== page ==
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Requiem for a venue: 10 Jannus Landing concerts we'll never forget




It’s been a summer to forget at Jannus Landing. Ever since John C. “Jack” Bodziak was charged in May with owing the state more than $200,000 in back taxes, concerts have been fleeing Jannus Landing — some to the Ritz Ybor, some to the State Theatre, others to Bourbon Street. In fact, Friday’s concert by Insane Clown Posse will be the final show at the courtyard for the foreseeable future. (Tickets are $25-$28. Click here for details.)

It’s an inglorious end for a beloved entertainment destination. Through controversies over noise, alcohol, ownership and tax revenues, Jannus Landing has been a vital cog in Tampa Bay’s music scene for close to 30 years — and a major reason for the resurgence of downtown St. Pete as a late-night destination. And it always managed to bring in some top-notch artists. 

Jannus Landing’s future may be unclear. But in honor of Friday’s landmark show, here are 10 memorable Jannus concerts over the years:

Jane’s Addiction (Nov. 21, 1987)
Technically, Jane’s Addiction was opening for Love and Rockets. But those who were there swear Perry Farrell and company blew the headliners of the stage.  (Although if you really wanted to see the band get wild, you should have been at the band’s 1989 gig at the old Masquerade in Ybor City, when, legend has it, Ferrell got busy with a female fan right on the stage.)

Red Hot Chili Peppers (Dec. 4, 1987)
Before they packed arenas with anthems like Under the Bridge and Scar Tissue, the Chili Peppers were an untamed, untethered crew of half-naked funk-loving roughnecks who inspired fans to take headers off the stage all night. This show featured original guitarist Hillel Slovak, who died seven months later.

King Sunny Ade (June 5, 1989)
The Nigerian juju legend roused the crowd to a hypnotic, dynamic melange of African grooves and dancing. After a 90-minute set — and a 15-minute ovation from the sold-out crowd — Ade came back out for another exultant 45-minute set. Headliner Jimmy Cliff, a reggae icon in his own right, more than held his own — but this was clearly Ade’s day in the sun. (Click here for a full review.)

Pearl Jam (April 22, 1992)
Eight months after the release of Ten, and four months before the release of the video for Jeremy, Pearl Jam delivered a volcanic set that featured Eddie Vedder swinging from the tentpole at the center of the stage.

After the jump: Radiohead, Wilco, the Flaming Lips (above) and more...

Radiohead (September 22, 1993)
Opening for Belly — man, what a crazy time the ’90s were! — the future Most Important Band In The World won over the crowd with an uplifting mix of songs from their debut, Pablo Honey. They’ve played Tampa Bay only twice since. (Click here for a full review.)

Marilyn Manson (Nov. 13, 1996)
Before the show, police planned to record the shock rocker’s performance at Jannus Landing, to make sure his show didn’t violate any obscenity laws. However, that night, St. Petersburg exploded into race-related riots — a reprise of the violence that erupted less than a month earlier, when a white officer shot an African-American teenager at a traffic stop. Understandably, the cops ditched the Manson show ... but you wouldn’t know it from Manson himself, who later told Rolling Stone he had been arrested for indecent exposure and performing a sex act on a dude. This was news to St. Petersburg police, who had to explain to callers from around the country that the incident never happened. (Click here for a full review.)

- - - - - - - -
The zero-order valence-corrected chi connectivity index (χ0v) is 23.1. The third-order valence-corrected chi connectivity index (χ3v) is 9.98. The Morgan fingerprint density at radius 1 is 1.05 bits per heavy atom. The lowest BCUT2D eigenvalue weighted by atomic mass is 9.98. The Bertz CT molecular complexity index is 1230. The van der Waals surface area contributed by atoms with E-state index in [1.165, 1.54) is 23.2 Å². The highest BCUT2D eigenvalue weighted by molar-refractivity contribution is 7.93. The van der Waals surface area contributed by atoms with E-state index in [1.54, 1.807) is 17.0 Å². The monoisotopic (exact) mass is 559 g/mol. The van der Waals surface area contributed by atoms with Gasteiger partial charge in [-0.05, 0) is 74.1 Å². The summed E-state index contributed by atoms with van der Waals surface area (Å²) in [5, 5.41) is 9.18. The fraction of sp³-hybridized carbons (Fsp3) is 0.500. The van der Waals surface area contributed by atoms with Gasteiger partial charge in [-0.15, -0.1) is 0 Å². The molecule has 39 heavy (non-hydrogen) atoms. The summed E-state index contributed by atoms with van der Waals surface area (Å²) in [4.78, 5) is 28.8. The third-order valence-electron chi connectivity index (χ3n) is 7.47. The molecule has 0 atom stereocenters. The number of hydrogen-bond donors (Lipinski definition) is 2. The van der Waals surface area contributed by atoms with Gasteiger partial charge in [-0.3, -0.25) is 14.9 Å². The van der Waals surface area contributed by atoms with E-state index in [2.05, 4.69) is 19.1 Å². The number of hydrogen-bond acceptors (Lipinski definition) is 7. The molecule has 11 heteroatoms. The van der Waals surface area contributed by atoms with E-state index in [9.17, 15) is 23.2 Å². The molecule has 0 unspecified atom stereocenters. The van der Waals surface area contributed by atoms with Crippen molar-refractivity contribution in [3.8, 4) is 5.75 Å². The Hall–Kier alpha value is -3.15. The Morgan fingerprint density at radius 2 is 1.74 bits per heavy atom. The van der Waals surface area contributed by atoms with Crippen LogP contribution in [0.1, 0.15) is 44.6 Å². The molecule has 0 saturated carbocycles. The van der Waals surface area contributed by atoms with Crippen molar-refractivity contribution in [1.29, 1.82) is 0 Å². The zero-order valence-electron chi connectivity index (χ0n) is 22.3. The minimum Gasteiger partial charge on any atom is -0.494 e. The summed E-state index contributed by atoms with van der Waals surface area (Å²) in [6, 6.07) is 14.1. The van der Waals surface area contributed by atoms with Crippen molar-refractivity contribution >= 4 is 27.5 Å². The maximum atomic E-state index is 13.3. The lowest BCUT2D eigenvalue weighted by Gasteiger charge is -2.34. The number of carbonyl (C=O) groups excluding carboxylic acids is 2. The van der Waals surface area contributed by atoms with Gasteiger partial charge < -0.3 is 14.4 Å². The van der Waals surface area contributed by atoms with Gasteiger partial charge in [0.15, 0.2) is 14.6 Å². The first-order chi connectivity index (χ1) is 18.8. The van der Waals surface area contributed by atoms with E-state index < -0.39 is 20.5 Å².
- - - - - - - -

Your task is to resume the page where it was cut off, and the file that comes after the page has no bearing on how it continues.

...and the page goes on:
Eminem (April 25, 1999)
Em’s debut single My Name Is was on its way to becoming a hit, but The Slim Shady LP had been on the streets for only two months when he hit Jannus. A year later, the rapper would become the most controversial star in music.

Wilco (August 31, 1999)
Wilco hasn’t played Tampa Bay since 2005, but in the mid- and late-’90s, they played a few fondly remembered shows at Jannus Landing, during and after which they jammed with local musicians like Will Quinlan, Robert Vessenmeyer and Ronny Elliott. (Click here for a full review.)

Lucinda Williams (Oct. 30, 2001)
Around the height of her popularity, Williams turned in a spellbinding performance on a cool, gorgeous evening, cranking out heartfelt songs from her epic Car Wheels on a Gravel Road and its follow-up, Essence. The fans were as rapt as an audience at church. (Click here for a full review.)

Flaming Lips (April 14, 2007)
Dancing aliens. Flashlight-shaking Santas. Fog, lasers, balloons and confetti. In their first Tampa Bay concert in 13 years, Oklahoma City’s Flaming Lips galvanized the sold-out crowd with a multisensory carnival of outer-space love and euphoric glee. (Click here for a full review.)

-- Jay Cridlin, tbt*. Contributing: Eric Deggans, Julie Garisto, Wade Tatangelo, tbt* files. Photo by Luis Santana, tbt*.

[Last modified: Wednesday, July 28, 2010 3:13pm]


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